Here is a closer view of the blooms.  This does get visited by insects, but not as many as some of the other goldenrods.

Fireworks goldenrod, Solidago rugosa, 'Fireworks' is a fun cultivar I bought several of from the Nebraska Statewide Arboretum plant sales.

It has just started to bloom.  I only saw one insect on it this day.

In the back yard, the 'Wichita mountains' goldenrod, Solidao, 'Wichita Mountains' blooms are not quite open, but should be soon.  This is one that gets lots of insect activity.

What kinds of goldenrod do you grow?  Do you see lots of activity on them?  I am not ready for fall, but we sure are having cooler temperatures.  I think this week is expected to have highs in the 70s.  I guess that does sound good.


  1. Great as meal for the wasps as well! Wonderful plant but I don't think we have this in my place. Happy gardening!

  2. Your garden is a pollinator heaven in all seasons, Sue! I've always loved Goldenrod plants, so I'm glad that people are realizing their allergies are caused by other plants. Most of the Goldenrods are not only beautiful but also great cut flowers and butterfly and pollinator magnets. Beautiful photos!

  3. I gave up growing Solidago because it tended to just flop everywhere, but it looks pretty spectacular in your garden! I love the 'Fireworks' variety, that is so pretty. Seems like the insects are being kept busy with it all :-) .

  4. So many goldenrod grow along the roads never occurred to me to include them in my flower beds.....but I think I will next year. They ARE beautiful and should look lovely interspersed with my black-eyed Susans and Russian sage, etc.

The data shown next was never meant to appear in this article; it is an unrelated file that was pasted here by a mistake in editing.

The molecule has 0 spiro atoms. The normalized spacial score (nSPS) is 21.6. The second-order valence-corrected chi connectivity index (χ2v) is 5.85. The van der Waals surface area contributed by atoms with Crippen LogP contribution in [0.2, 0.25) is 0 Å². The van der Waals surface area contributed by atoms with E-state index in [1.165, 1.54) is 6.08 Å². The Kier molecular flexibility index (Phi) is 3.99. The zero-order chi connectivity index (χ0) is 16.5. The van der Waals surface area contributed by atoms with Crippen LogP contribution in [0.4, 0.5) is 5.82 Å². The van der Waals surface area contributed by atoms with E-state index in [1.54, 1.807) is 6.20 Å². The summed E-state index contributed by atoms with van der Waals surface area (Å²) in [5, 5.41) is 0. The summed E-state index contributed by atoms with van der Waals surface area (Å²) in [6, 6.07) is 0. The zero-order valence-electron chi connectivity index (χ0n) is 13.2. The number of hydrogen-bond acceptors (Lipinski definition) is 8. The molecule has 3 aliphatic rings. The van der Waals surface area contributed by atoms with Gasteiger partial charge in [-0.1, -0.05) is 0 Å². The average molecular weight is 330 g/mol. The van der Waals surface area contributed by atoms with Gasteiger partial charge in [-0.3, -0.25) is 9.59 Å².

5. Sue, fall is definitely upon us. I'm starting garden cleanup already. Well, that is if the rain ever quits. Goldenrod, after all, is our state flower and grows wild every where. It has gotten a bad rap for being the reason for allergies but as you mentioned it's almost always the rag weed that matures the same time as Goldenrod. Since I come from a row crop farming back ground I never got passed the weed mentality and saw the beauty in Goldenrod. Reading your blog over the last couple years has opened up my mind to see that all the plants I chalked up as weeds are native plants that attract pollinators to the garden. A few years ago, I would have looked at your corner garden and thought it to be an unattended weed mess. Thank you for enlightening me to a whole new look at plants and their beauty.

    Have a great day with Goldenrod in the garden.